1.10 The most important aspects of content are the clarity of communication regarding how individual needs can be catered for and the range of services and facilities are available. An insight into relevant policies and planned future developments is useful context. However, the current approach of separating out current policy and current provision leads to repetition, lack of structure and focus. In the case of future developments, the focus needs to be on what is likely to be achieved in the short term.
1.11 The content areas which statements should cover are:
1.12 The institution should identify areas where it might be difficult to cater for individual needs, while keeping an open mind about how adaptations can be made. This honesty is vital to managing student expectations and avoiding problems further down the line.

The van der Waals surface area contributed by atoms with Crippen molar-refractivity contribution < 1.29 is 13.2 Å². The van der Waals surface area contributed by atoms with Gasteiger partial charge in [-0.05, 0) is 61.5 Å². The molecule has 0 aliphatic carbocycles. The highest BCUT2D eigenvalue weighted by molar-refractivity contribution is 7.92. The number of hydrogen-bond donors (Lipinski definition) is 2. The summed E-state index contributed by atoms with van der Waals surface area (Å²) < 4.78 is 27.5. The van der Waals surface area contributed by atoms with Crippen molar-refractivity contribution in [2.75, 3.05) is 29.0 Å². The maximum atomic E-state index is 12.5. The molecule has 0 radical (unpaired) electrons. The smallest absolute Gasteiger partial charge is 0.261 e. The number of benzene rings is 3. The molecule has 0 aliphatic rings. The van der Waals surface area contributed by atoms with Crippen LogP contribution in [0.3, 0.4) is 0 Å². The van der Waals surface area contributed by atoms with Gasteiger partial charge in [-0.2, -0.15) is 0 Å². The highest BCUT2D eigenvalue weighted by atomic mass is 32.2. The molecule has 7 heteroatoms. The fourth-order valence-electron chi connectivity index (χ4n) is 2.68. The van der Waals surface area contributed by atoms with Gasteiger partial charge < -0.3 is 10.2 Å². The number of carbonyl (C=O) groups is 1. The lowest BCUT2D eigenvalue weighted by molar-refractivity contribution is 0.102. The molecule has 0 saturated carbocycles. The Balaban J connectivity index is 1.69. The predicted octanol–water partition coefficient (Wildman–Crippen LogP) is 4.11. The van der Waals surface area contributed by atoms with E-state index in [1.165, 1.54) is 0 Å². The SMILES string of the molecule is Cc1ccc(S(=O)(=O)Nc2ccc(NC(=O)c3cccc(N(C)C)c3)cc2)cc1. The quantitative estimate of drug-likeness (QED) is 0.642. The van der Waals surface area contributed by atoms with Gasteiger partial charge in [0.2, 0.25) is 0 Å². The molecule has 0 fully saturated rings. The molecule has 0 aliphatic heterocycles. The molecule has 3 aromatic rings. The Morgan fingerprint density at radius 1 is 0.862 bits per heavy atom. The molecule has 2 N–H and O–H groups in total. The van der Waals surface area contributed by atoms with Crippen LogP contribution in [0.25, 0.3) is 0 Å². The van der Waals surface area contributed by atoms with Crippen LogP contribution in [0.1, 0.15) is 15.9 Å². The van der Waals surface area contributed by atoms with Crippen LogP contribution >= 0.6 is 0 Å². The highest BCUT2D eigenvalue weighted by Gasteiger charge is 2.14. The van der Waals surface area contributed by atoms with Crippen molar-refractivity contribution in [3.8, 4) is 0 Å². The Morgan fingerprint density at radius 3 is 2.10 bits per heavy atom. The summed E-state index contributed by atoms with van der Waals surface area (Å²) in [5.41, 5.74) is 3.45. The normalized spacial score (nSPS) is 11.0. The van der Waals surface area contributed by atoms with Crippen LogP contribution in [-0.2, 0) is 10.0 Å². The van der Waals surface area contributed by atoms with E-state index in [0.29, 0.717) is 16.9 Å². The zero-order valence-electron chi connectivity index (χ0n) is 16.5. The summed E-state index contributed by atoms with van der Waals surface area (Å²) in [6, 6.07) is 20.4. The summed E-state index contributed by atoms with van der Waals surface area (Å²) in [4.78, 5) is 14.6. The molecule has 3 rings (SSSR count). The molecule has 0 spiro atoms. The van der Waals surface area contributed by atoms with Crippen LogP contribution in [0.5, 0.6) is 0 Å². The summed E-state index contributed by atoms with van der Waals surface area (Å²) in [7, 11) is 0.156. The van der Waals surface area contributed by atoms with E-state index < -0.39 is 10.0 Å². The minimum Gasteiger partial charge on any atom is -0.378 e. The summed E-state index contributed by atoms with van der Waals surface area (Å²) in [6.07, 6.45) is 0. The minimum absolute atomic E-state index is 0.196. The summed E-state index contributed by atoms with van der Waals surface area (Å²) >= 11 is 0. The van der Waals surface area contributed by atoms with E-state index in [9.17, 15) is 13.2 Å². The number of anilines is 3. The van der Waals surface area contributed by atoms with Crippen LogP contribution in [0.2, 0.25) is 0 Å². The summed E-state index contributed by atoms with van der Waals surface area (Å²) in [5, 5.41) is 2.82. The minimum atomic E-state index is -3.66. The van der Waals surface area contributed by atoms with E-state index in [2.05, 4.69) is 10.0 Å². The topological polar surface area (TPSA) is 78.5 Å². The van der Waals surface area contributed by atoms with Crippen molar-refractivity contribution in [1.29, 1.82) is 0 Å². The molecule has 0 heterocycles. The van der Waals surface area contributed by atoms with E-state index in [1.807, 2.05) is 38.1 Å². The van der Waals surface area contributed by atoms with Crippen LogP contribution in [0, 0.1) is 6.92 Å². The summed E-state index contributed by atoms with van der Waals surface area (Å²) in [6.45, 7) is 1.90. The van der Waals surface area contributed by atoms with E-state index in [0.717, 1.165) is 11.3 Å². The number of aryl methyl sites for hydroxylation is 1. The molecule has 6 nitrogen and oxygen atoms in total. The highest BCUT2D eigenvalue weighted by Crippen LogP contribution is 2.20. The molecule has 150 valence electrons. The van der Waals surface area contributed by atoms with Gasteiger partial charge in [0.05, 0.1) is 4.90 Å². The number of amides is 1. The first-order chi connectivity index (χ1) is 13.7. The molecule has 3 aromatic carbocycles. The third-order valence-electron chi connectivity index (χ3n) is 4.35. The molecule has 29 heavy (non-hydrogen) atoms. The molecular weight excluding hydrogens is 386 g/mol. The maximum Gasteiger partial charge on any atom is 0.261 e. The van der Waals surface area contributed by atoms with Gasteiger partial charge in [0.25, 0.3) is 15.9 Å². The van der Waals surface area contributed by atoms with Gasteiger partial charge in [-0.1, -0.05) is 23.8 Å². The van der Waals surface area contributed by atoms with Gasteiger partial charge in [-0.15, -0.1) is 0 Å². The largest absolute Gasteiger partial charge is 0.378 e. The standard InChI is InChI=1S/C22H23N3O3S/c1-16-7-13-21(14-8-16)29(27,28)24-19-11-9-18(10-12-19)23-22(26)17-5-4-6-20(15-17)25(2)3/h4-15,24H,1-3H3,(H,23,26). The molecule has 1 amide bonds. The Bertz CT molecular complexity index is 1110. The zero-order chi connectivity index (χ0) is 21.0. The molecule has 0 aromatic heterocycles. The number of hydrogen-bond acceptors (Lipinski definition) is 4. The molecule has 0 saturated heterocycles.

1.13 Information given about accessibility of buildings and campuses should make it clear which courses/facilities take place there. It should also explain what happens if a course a potential student is interested in is usually held in a building that would not be accessible to them.
1.14 To add a personal flavour short case histories of students with disabilities (covering the main categories of disability) would provide insight into how they have coped and how the institution met their needs. They should be honest and the student should give approval for publication.
1.15 A disclaimer would help to cover the institution against legal action by students. This could be adapted from the one in the prospectus.